February 6, 2019
Large cities facing large scale challenges typically seek out solutions that fit the scale of the problem – and then implement them top down. And as cities get ever larger and more complex the task of delivering successful social innovation becomes ever more challenging. In Seoul, the Mayor has been committed to bringing about social change by moving his government closer to citizens through a process of collaborative governance. Social Labs have been established at a neighbourhood level where experiments are encouraged to find small, local solutions to city wide problems which are then implemented bottom up. Seems to work.
As cities grow in size and significance, they can become sites of complex social problems – but also hubs for exploring possible solutions. While every city faces distinct problems, they all share a need for innovative approaches to tackle today’s challenges.
This essay is one in a series on future trends for innovative cities, written by the leading thinkers of the Mayor of Seoul’s Social Innovation Global Advisory Committee. First up: Ada Wong, founder of the Make A Difference initiative and The Good Lab in Hong Kong
Mr Park Won-soon is Asia’s first social innovation Mayor. In his role as Mayor, he has introduced social innovation policies to facilitate social change, bringing government closer to citizens through collaborative governance. In the last few years I have seen how the Seoul Metropolitan Government became facilitator and catalyst, giving the people of Seoul opportunities to share their views (as in participatory budgeting) and enabling social innovations to be tested (as in allowing government car parks for sharing economy and car share initiatives).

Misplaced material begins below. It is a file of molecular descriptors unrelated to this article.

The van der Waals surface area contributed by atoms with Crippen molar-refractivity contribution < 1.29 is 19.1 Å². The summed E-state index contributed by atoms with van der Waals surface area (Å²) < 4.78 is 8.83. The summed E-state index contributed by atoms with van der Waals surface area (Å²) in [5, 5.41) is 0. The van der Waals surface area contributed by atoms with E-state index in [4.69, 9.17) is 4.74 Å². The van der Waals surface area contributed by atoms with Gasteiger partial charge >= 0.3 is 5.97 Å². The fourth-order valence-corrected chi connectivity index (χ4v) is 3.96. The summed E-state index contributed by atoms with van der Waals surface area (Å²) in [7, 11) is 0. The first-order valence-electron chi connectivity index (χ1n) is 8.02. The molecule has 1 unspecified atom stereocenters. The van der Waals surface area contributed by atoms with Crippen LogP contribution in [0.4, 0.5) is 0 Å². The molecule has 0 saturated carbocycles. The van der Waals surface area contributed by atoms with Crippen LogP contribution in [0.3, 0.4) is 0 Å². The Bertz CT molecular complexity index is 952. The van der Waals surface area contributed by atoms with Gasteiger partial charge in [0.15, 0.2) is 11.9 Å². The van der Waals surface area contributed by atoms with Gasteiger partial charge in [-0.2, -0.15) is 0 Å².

Short of having a visionary innovator as Mayor, how might other cities facilitate their citizens to participate and influence policy making? Could a small innovation that originates from people in the community become city-wide policy? Are there ways to build trust between government and civil society?
That was the starting point of my enthusiasm towards the idea of social labs. Social Labs are laboratories where one experiments with finding small, local solutions to (big) social problems. There are all kinds of social labs in the global landscape. Some call themselves design labs, change labs, digital labs or living labs, but whatever they are called, they are incubators for new solutions.
Social Labs are anchored in neighbourhoods with real people, real stories and real issues
In 2016, the non-profit Make A Difference (MaD) Institute decided to form a community-driven public sector innovation lab with a grant from the Hong Kong Jockey Club Charities Trust. Three years later, we have knocked on the doors of three government departments and completed three labs (on innovations for better public libraries, parks and public space, and more walkable and healthier streets), and are preparing for the fourth one (on modernisation of markets). These Social Labs are anchored in neighbourhoods with real people, real stories and real issues.